I can point to three essential qualities: our strong market positioning, solid balance sheet and excellent technical and human capital. Our teams have a visible track record of delivering results that reflect distinctive core competencies in areas that are key success factors for our industry. The systematic premium of our capacity load factors versus the averages computable in most of the markets where we operate is an indisputable indication of this. In 2016, our load factors surpassed the market average by 2 pp in Spain and France, 1 pp in Poland and 6 pp in Italy. Another clear sign of our teams’ outstanding collective performance is visible in our ability to win auctions profitably and close long-term contracts successfully. Just look to our share in last year’s auction awarded in Canada and Italy, or our consistent ability to close long-term PPAs in the US, both with utilities and non-utilities. Naturally, this is also the outcome of our well-established presence in key markets with continuing business opportunities. We do not need to prioritize expansion into new countries, as there is enough scope in our current markets to deepen our presence while remaining diversified and maintaining our growth objectives. It is also important to be present in markets and technologies in which price is not all that matters, as in wind offshore in high-income economies such as the UK or France, or as in solar that complements the energy mix in many relevant markets, such as California or Southern Europe. Finally, we have the financial muscle to take on an investment plan close to €5 billion for the 2016-20 period even amid an external environment that is not always favorable to risk minimization that could allow the lowest cost of funding appropriate for such large long-term infrastructure investments. We rely mainly on our own net cash flow generation, supplemented by a logic asset rotation program. Our shareholders are confident in us, and are willing to accept a relatively modest dividend distribution that is justified by the accretive growth opportunities that we offer.   Our sustainable business principles are well integrated into our day-to-day operations and in our strategic plan. Sustainability is at the core of EDPR, and a clear roadmap up to 2020 has been set based on explicit targets in 10 areas: health and safety, environmental protection, ethics, innovation, human capital development, social support, stakeholders management, waste management, CO2 avoidance and risk management.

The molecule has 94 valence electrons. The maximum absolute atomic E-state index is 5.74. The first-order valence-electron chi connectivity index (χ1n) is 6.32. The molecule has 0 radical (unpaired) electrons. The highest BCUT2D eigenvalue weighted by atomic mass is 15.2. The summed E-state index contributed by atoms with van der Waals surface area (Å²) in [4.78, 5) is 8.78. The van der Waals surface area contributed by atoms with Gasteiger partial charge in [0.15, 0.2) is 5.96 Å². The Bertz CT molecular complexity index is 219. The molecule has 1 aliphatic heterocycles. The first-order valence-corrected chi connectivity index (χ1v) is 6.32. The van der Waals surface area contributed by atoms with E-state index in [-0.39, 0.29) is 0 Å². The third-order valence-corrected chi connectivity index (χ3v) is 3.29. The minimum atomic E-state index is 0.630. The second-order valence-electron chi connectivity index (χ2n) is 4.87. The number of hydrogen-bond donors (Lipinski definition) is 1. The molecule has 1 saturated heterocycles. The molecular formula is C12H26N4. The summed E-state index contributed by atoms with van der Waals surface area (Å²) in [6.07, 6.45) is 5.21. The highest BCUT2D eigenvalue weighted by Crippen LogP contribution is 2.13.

I’d like to take this opportunity to reiterate our confidence in achieving our business plan targets, namely a compounded annual EBITDA growth rate of 8% along with Retained Cash Flow of more than €900 million by 2020. Capacity additions are well on track. More than 65% of the 3.5 GW planned for 2016-20 has already been built or secured with high visibility over the top line, with prices awarded through auctions or long-term contracts. The outlook for 2017, is to reach low double-digit growth rates in EBITDA and Retained Cash Flow. That is based on the near term visibility of the operating drivers of the business, namely the earlier addition of new energy capacity and the superior performance of our Opex efficiency. I would like to thank all of our stakeholders – shareholders, employees, local communities, landowners, suppliers, public authorities, offtakers, among others – who help us achieve our business plan objectives on a daily basis and make it possible to construct and operate wind farms and solar plants at very high standard levels – powerful tools for tackling climate change. I’d like to especially thank our shareholders for their belief in us and our vision for the future, as well as our employees for their ability to stay focused and to transform challenges into opportunities.